Warwick F:
So, that’s a key concept, it sounds obvious, but if you’re in the midst of this blame, bitterness cycle, it’s not obvious. You’re thinking, “I don’t want to condone.” You got to tell yourself forgiveness and condoning are two different. Just because you forgive doesn’t mean what was done to you was right. It’s a huge concept.

Gary S:
Yeah. And it’s possible. In fact, many times they go hand in hand just as you said, forgiveness from an individual, right? I forgive you for this does not separate the person from any kind of consequences that their actions that caused the crucible to the individual doing the forgiving, that doesn’t release people from this. One of the greatest examples I see of this in the news from time to time, is stories of families who one of their children has been killed, either murdered or killed in an accident by a drunk driver or something like that, and the news loves to show because it’s such a counter to what seems like the eye for an eye metaphor that we like to use all the time in culture. Those stories when those things have happened, someone has been killed, a family will appear at the sentencing of the individual who was convicted of whatever crime might have been committed, and they say, “I forgive you for what you did.” I’m always in awe of that, because not only because it seems dissonant somehow, but because of the grace that’s exhibited in that moment.

Gary S:
Again, that doesn’t mean you should go free. It means I forgive you, I release you from… If we want to take this into a biblical discussion, the idea of forgiveness is to take on another’s sin. Right? To forgive someone who’s wronged you is to take on not responsibility for it, but to take it on and remove it from them and put it on you not the consequences of it. But what you’re holding “against them” you’re releasing. And that is because going back to point one, you’re worth it.

Warwick F:
Yeah. You raise a good point. Is from a biblical perspective, we should forgive because we have first been forgiven. And for people of faith if you believe that irrespective of your denomination, that should mean something. We are commanded to forgive. We have Jesus as somebody that has forgiven us. Now, if you don’t come from that tradition, obviously forgiveness as we’ve mentioned, it’s just for sake of your own soul is important.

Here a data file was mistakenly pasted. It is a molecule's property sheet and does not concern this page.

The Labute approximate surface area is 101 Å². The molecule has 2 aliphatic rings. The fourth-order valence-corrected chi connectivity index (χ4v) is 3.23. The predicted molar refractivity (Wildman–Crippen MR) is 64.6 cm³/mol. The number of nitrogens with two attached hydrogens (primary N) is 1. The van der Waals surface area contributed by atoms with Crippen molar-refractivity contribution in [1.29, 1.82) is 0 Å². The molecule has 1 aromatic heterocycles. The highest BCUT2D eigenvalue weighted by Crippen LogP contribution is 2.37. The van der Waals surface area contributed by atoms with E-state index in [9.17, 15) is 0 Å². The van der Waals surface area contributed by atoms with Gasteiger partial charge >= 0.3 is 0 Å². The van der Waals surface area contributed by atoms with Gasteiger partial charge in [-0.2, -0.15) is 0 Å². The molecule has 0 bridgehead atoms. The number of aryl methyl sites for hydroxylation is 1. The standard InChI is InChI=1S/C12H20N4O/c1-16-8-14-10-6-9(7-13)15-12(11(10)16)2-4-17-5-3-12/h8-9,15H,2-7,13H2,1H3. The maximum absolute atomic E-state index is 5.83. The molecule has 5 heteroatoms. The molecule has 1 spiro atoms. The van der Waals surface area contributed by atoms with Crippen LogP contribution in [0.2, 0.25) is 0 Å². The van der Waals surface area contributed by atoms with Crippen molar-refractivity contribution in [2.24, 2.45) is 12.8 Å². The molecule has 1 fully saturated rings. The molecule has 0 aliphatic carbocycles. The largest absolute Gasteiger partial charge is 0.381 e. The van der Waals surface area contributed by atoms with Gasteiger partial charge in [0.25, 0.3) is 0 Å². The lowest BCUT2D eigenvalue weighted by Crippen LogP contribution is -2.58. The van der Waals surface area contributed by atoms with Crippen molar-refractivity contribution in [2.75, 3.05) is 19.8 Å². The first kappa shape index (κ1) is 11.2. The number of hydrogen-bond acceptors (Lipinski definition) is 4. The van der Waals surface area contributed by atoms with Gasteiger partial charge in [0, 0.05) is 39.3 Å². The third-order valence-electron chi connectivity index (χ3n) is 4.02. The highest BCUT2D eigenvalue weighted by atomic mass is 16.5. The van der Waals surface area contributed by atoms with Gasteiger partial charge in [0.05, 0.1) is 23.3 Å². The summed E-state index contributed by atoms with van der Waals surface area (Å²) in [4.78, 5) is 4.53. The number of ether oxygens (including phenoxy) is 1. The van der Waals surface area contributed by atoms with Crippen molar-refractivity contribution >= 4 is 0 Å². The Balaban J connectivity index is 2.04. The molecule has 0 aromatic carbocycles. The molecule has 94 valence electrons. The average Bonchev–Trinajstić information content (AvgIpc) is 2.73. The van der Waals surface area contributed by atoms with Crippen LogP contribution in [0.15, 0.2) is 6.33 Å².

Gary S:
And to get… So that folks don’t think that we’re camping only on the Christian religion, I just see it in an article I have here that Mahatma Gandhi said this about this very subject. “An eye for an eye ends up making everyone blind.” Right? The idea of not forgiving, right? An eye for an eye, this bad happened to me, so I’m going to do something bad to you. What you were talking about earlier, this sort of Hatfields and McCoys. I’ve got to get back at you for this, and then it just keeps going on endlessly. Here’s Gandhi saying, “An eye for an eye ends up making everyone blind.” Bad for society and bad for individuals.

Warwick F:
I think that’s true. I think really, the bigger man, the bigger woman, the one who is more mature, has more nobility of spirit, more grace, as you put it, is the one that forgives. You want to be a person of a noble spirit, somebody who is respected, who is admired, maybe even revered. Revered is… That’s a tough one to get to. I know that one should aspire to that. But hypothetically, let’s say you do, it’s the people that are often most admired are the ones who can forgive and get beyond what was done to them. That’s a mark of admiration that people have in our society.

Gary S:
And listener, I don’t do this often, but I’m going to do it here. This is like the first time I’ve done this. Your homework for this episode right now is to write down the phrase nobility of spirit that Warwick just said twice. That is a goal to shoot for. If we say at Crucible Leadership, we say a lot, authenticity is something that you should shoot for. Transparency is something that you should shoot for. Significance is the end game that you want to play for. Nobility of spirit in the context of the blame that can emanate from a crucible, having nobility of spirit towards those who have wronged you, and expressing that nobility of spirit is critical. So, write that phrase down, make that phrase part of your life, because it can make things go completely differently, and it can help you move as the title of this show is, Beyond Your Crucible.